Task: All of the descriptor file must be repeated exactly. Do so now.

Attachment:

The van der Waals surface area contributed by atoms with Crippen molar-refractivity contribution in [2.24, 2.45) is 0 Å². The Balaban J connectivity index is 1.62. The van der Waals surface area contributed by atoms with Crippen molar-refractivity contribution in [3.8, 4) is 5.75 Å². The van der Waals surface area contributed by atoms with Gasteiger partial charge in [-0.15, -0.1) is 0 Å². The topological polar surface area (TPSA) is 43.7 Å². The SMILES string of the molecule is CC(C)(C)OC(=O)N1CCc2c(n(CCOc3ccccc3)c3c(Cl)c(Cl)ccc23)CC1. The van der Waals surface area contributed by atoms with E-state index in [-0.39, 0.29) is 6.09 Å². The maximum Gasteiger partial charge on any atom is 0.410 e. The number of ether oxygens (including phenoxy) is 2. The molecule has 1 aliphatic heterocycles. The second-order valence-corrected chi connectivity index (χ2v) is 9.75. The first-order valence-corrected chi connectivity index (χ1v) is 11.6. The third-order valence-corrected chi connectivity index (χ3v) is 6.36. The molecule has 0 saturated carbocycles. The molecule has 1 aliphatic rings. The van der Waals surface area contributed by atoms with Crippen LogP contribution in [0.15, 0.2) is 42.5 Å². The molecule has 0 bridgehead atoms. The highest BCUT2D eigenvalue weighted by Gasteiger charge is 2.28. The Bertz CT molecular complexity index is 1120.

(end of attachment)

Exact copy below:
The van der Waals surface area contributed by atoms with Crippen molar-refractivity contribution in [2.24, 2.45) is 0 Å². The Balaban J connectivity index is 1.62. The van der Waals surface area contributed by atoms with Crippen molar-refractivity contribution in [3.8, 4) is 5.75 Å². The van der Waals surface area contributed by atoms with Gasteiger partial charge in [-0.15, -0.1) is 0 Å². The topological polar surface area (TPSA) is 43.7 Å². The SMILES string of the molecule is CC(C)(C)OC(=O)N1CCc2c(n(CCOc3ccccc3)c3c(Cl)c(Cl)ccc23)CC1. The van der Waals surface area contributed by atoms with E-state index in [-0.39, 0.29) is 6.09 Å². The maximum Gasteiger partial charge on any atom is 0.410 e. The number of ether oxygens (including phenoxy) is 2. The molecule has 1 aliphatic heterocycles. The second-order valence-corrected chi connectivity index (χ2v) is 9.75. The first-order valence-corrected chi connectivity index (χ1v) is 11.6. The third-order valence-corrected chi connectivity index (χ3v) is 6.36. The molecule has 0 saturated carbocycles. The molecule has 1 aliphatic rings. The van der Waals surface area contributed by atoms with Crippen LogP contribution in [0.15, 0.2) is 42.5 Å². The molecule has 0 bridgehead atoms. The highest BCUT2D eigenvalue weighted by Gasteiger charge is 2.28. The Bertz CT molecular complexity index is 1120.